The tree digits outputs (voltage) Vs0, Vs1, Vs2 from the operation units 20-0 to 20-2 are added through resistors R, 16R, 162 R and then supplied to an input of an operational amplifier 45 having a feedback resistor R0. Another input of the OP amp 45 is grounded so that a sum of currents flowing through the resistors R, 16R, 162 R is equal to a current flowing from the output to the input of amp 45 through the feedback resistor R0 ; ##EQU7##
An output voltage V0 is produced at the output of the amp 45 as a 16-scale3-digit weighted sum Yi as follows: ##EQU8##
The present invention has exemplified by a preferable embodiment. However, various changes and modifications may be made within the spirit and scope of the invention.
In the above embodiment, five identical input vector images are displayed on the display 25. However, if the number of input vector components is large, for example, the display 25 may display a single input vector image.
In the above embodiment, in order to perform an 3-digit matrix operation, the value Sb i of each digit is multiplied with 16-b. However, the weighting 16-b may be replaced with 16b.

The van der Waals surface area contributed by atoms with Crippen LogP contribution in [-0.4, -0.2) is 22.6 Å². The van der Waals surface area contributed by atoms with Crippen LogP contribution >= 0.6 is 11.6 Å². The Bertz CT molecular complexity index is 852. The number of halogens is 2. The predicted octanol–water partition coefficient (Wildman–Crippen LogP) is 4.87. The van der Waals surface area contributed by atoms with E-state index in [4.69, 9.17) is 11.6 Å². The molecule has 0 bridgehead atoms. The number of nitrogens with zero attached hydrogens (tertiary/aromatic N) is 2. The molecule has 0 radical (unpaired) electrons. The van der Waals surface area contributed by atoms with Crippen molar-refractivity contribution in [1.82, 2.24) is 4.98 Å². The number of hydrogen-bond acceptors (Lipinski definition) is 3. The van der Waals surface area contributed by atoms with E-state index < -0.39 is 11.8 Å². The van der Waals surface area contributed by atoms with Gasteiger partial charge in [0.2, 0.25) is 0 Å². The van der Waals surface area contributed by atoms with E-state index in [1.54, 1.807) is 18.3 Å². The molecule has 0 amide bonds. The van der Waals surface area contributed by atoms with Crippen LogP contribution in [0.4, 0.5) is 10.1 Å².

The weighting for value Sb i with 16-b is electrically performed in this embodiment. However, a reference transmittance of the mask array 34 may be optically attenuated in unit of 16-b so as to achieve digit weighting for the operation units 22-0 to 22-2. Alternatively, a reference radiant luminance of the display 25 may be attenuated to achieve digit weighting for the operation units 22-0 to 22-2. In such a case, the power-of-16 scaling summers 40-1 to 40-7 may be replaced with simple adders.
In order to perform a 16-scale, 3-digit matrix operation, the embodiment includes tree operation unit 22-0 to 22-2. Calculations in one digit may be performed by two or more operation units to reduce the number of scale to be assigned to one unit. In a case of 16-scale, 3-digit operation, two operation units may be employed to process an upper 8-level part and a lower 8-level part in one digit. The output from two parts may be electrically added by binary-weighting and then added to other two digit outputs by 16-scale digit weighting. Six operation units, in this modification, will be employed to process 16-scale, 3-digit matrix components.